The Myths About Making Things (The Case of the Radio Times Laundry Bag Pattern)

When I was a kid I tried a bit of everything. I cooked cheese souffle that looked just like scrambled eggs, I made holey knitting, half-finished embroidery, I also got frustrated with the crappy art stuff kids seem to be given and didn’t do as much drawing as I should have. Then there was this huge lull which comes with being a teenager and going to university. But over the past couple of years, since I’ve put my time into my artwork and photography, I’ve been trying my hand at quite a few other things, because I’ve realised that I am actually quite good at this stuff, and my hiccups as a kid were just lack of experience. These days, because I’m like “I’m good with my hands”, “I’m good at making things”, I have a crack at everything. And I still hiccup, and berate myself for not concentrating better… but in the past week I’ve come to the realisation that there are more than a few myths about making things.

The project in question, which drove me to this realisation, was a pattern for a laundry bag I saved from a copy of the Radio Times while ‘The Great British Sewing Bee’ was airing. I needed a new laundry bag, I can make things, so why not? I thought.


But during the course of this very simple and short project I came across exactly the same problems I have every time. And I’ve had something of an epiphany.

1). Instructions will always be difficult to follow no matter how well they’re written!
You, like me, probably have the idea that if you can follow instructions and patterns and if all the information is there, there shouldn’t be a problem. But the fact of the matter is that you if haven’t sewn a lot of things even the simplest of patterns is going to seem complicated. If you can’t see or feel how it’s done you end up having a bit of a brainfart. I’ve embarked on a few projects over the past couple of years: knitting and sewing, with the idea that I can follow instructions and if there’s anything complicated I can learn it as I go along. But it’s so much bigger than that. It’s reading, understanding the foreign vocabulary, and visualising it in your head. And then it might not even be right.

2). The financial cost will out way the personal gain (when you’re really frustrated)
There’s this idea that if you make something yourself you’ll be saving money, but honestly I have made jumpers which, in wool, have cost me the price of three hoodies. This Radio Times pattern itself says “save pounds by making your own bespoke bag”, but you don’t really. I usually justify the financial cost against the fact that I’m getting some enjoyment out of the making. But when you get frustrated with your work it’s very easy to overlook that, and wonder why you just didn’t go out and buy something similar made by a skilled person.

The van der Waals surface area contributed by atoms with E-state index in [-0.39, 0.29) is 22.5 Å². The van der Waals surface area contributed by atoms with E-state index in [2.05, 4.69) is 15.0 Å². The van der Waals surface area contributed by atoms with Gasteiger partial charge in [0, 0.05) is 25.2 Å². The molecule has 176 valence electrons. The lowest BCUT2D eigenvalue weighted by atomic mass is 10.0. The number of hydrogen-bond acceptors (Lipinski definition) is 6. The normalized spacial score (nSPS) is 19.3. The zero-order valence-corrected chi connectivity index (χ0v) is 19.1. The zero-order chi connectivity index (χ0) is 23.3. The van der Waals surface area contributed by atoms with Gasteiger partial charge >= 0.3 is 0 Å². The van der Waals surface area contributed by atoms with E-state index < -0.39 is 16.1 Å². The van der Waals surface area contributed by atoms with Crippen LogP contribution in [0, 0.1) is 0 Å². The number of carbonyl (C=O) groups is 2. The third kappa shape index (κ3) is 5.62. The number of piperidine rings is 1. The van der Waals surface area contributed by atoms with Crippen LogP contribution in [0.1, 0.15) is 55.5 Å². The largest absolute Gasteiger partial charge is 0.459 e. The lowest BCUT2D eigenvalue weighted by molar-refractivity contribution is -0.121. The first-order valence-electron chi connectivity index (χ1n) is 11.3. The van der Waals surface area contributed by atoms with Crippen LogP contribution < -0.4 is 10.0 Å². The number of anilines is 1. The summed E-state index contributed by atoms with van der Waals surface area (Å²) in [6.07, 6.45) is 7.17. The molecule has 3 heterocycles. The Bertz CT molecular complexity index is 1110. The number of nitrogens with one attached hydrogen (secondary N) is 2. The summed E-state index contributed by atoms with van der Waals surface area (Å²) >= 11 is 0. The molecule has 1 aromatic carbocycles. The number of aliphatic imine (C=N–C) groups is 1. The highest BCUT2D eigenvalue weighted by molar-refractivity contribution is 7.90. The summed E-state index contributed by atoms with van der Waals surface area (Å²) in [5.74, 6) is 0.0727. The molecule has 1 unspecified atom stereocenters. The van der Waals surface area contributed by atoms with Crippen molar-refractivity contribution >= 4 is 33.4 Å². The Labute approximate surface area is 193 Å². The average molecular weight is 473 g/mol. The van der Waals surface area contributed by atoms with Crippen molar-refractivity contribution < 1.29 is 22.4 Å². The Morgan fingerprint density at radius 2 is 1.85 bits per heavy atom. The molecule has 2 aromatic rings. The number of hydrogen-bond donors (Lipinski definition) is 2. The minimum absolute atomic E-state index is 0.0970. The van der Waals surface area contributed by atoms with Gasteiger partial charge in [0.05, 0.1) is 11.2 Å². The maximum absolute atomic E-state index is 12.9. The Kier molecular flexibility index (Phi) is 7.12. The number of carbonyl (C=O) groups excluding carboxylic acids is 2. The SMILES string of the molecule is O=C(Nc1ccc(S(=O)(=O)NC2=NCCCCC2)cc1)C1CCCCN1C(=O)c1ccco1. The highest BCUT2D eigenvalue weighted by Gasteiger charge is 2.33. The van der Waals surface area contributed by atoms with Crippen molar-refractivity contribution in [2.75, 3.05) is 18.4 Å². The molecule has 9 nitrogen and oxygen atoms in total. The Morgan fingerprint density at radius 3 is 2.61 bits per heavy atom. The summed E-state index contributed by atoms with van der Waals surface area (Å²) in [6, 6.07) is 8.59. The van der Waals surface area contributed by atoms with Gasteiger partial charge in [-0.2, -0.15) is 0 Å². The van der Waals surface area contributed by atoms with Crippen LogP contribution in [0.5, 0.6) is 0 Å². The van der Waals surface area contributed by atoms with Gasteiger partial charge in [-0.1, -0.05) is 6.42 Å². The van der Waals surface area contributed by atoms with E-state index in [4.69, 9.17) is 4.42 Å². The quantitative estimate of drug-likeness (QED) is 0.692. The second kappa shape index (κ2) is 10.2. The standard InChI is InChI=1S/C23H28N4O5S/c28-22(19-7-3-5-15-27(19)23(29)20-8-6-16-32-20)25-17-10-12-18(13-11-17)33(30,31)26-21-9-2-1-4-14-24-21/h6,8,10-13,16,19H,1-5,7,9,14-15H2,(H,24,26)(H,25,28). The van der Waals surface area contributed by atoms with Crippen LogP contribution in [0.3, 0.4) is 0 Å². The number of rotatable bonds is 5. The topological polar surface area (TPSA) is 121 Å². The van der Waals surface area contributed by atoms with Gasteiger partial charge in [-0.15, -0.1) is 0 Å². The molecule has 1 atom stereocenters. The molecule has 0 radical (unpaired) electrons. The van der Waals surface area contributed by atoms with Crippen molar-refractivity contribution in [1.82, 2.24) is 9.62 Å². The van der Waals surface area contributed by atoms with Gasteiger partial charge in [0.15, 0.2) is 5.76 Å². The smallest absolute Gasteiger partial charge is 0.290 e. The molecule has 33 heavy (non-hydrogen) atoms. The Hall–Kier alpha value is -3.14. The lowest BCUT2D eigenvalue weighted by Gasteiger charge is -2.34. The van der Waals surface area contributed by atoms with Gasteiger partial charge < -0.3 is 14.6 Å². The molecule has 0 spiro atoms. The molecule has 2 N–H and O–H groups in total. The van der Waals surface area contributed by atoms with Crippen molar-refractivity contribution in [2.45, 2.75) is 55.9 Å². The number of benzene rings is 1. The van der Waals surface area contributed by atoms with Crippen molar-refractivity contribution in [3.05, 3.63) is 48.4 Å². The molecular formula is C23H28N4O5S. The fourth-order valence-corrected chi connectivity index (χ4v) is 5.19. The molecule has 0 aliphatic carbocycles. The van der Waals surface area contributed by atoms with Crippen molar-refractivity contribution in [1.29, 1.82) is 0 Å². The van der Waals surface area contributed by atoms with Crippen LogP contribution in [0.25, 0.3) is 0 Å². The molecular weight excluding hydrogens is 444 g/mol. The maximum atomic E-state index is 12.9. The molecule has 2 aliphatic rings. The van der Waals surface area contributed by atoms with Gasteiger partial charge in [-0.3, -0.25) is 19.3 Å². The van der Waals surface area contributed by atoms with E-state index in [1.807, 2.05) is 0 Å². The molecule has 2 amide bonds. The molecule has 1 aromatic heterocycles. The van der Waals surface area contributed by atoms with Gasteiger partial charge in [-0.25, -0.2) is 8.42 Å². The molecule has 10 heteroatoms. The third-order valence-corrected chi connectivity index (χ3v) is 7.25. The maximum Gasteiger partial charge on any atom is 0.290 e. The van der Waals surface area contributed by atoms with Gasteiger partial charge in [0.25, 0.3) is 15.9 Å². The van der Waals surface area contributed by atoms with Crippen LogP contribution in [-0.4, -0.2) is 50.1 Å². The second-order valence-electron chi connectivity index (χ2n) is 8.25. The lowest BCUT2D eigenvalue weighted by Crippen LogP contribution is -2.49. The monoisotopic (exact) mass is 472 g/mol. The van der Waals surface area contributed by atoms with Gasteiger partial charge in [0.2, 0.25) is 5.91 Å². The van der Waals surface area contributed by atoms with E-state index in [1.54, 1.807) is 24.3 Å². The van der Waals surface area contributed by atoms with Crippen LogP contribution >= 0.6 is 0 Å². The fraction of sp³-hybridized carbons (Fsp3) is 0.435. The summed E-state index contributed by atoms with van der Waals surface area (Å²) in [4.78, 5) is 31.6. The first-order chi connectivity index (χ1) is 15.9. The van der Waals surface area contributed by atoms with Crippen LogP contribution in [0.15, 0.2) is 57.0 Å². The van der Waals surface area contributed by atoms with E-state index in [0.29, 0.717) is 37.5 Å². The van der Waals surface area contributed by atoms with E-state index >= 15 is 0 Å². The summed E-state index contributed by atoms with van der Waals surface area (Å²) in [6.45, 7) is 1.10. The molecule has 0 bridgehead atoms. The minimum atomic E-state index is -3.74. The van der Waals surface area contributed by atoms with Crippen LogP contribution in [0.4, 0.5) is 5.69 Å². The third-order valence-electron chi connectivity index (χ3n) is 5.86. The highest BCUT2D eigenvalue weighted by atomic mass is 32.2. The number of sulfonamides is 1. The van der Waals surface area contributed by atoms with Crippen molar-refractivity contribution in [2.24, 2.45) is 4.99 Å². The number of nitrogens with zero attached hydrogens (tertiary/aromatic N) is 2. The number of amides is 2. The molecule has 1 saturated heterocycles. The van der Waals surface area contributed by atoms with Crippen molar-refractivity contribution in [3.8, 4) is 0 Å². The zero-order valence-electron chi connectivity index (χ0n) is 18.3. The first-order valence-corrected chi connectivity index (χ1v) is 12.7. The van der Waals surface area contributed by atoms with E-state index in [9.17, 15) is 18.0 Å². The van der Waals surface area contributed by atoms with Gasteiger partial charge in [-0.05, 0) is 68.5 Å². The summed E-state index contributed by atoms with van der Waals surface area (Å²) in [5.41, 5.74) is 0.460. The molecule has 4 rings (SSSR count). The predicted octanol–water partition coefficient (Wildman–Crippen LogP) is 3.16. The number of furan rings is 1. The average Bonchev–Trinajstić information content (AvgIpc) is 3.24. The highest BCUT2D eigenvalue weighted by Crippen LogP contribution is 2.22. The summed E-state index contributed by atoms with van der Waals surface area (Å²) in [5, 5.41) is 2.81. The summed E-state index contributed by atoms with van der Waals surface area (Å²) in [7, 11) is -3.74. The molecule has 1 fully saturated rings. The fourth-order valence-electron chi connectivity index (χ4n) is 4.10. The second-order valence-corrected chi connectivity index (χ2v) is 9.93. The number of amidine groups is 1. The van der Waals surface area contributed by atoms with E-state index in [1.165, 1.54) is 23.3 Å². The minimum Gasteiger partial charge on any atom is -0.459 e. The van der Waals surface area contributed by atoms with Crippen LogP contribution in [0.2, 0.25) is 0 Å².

3). Hofstadter’s Law
Hofstadter’s Law regards the difficulty there is in estimating the length of time it will take to complete complex tasks. So no matter how well you plan your project it will usually take a lot longer to complete than you originally thought. And chances are the reason it’s taking longer than you thought is because when the project is in the beginning stages you often have to stop and re-read and understand instructions. The longer you work on the project, the more complicated it gets, the more often you have to stop. Which lengthens the project even further. And then you have to factor in mistakes, and undoing mistakes. Making things is always a great taxation on my mind. I’m an idiot for thinking this was supposed to be fun.

4). Hubris.
Hubris is from ancient greek and means an overexaggerated sense of your own abilities, an arrogance. I’m very guilty of this. I’m good at making things and fixing things so in my mind I should be able to follow simple instructions and complete a project easily. But the fact is this, I take on projects that are far too complicated and because of pride I loath to leave them unfinished. So, I push through: frustrated and stressed the whole time. I decide to take a break, and then realise the break has lasted a few months, and all I can remember about this knitted waistcoat, wraparound dress etc. is that I hated making it, so it becomes one terrible chore.

So everything I’ve made I’ve finished, but the process has frustrated and exhausted me, and I find it strange that it’s taken me this long to really realise it. There is one thing I never finished. I once started a wraparound dress, which I was thankful to bail on after I lost weight and realised that the badly half-made dress wouldn’t fit me. That was a project that was doomed from the start. I chose it as my FIRST sewing project, what an idiot idea. I also followed the advice of a family member, which didn’t help. But the fact is, is that it was too complicated a project, with techniques I didn’t understand, and had to attempt a few times before I got them right. And my knowledge of how to accomplish sewing tricky angles was just non-existent. It still is.

I’ve learnt my lesson now. This is what I’ll tell myself in future: stay small, do anything too complicated and you’ll end up regretting it. Is it really worth the financial cost? Don’t get a big head, this is a skill, not something you’ll do perfectly by just having a bash. Oh, and don’t think just because the fabric has straight lines that you’ll be able to follow these and create perfect sewing. The fabric will move and stretch, don’t trust it!

All this being said, I quite like my new laundry bag. Even with its faults. It’s what I should have tried to make when I first started sewing. It can serve as a reminder of my false start to sewing, and hopefully it will prevent me from getting to cocky in the future…


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